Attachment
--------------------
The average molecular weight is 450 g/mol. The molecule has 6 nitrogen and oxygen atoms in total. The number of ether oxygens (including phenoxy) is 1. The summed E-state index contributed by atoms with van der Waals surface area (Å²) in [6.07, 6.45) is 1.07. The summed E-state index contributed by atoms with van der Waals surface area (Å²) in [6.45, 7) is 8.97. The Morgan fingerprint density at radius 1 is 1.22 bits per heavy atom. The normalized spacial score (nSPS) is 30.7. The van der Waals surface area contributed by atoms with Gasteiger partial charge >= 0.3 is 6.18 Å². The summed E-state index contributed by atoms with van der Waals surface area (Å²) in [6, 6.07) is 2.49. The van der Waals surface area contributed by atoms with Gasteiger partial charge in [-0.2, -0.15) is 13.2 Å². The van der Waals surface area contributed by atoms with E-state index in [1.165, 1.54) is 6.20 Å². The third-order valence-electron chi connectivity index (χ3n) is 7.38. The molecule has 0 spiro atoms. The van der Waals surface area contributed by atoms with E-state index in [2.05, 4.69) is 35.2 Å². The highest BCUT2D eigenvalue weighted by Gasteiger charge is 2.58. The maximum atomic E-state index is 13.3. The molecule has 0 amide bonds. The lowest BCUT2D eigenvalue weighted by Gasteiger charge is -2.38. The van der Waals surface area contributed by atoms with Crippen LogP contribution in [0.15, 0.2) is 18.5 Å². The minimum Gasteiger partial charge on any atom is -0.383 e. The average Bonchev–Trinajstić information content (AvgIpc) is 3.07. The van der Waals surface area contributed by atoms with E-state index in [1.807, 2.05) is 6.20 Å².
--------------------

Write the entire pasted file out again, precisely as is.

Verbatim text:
The average molecular weight is 450 g/mol. The molecule has 6 nitrogen and oxygen atoms in total. The number of ether oxygens (including phenoxy) is 1. The summed E-state index contributed by atoms with van der Waals surface area (Å²) in [6.07, 6.45) is 1.07. The summed E-state index contributed by atoms with van der Waals surface area (Å²) in [6.45, 7) is 8.97. The Morgan fingerprint density at radius 1 is 1.22 bits per heavy atom. The normalized spacial score (nSPS) is 30.7. The van der Waals surface area contributed by atoms with Gasteiger partial charge >= 0.3 is 6.18 Å². The summed E-state index contributed by atoms with van der Waals surface area (Å²) in [6, 6.07) is 2.49. The van der Waals surface area contributed by atoms with Gasteiger partial charge in [-0.2, -0.15) is 13.2 Å². The van der Waals surface area contributed by atoms with E-state index in [1.165, 1.54) is 6.20 Å². The third-order valence-electron chi connectivity index (χ3n) is 7.38. The molecule has 0 spiro atoms. The van der Waals surface area contributed by atoms with E-state index in [2.05, 4.69) is 35.2 Å². The highest BCUT2D eigenvalue weighted by Gasteiger charge is 2.58. The maximum atomic E-state index is 13.3. The molecule has 0 amide bonds. The lowest BCUT2D eigenvalue weighted by Gasteiger charge is -2.38. The van der Waals surface area contributed by atoms with Crippen LogP contribution in [0.15, 0.2) is 18.5 Å². The minimum Gasteiger partial charge on any atom is -0.383 e. The average Bonchev–Trinajstić information content (AvgIpc) is 3.07. The van der Waals surface area contributed by atoms with E-state index in [1.807, 2.05) is 6.20 Å².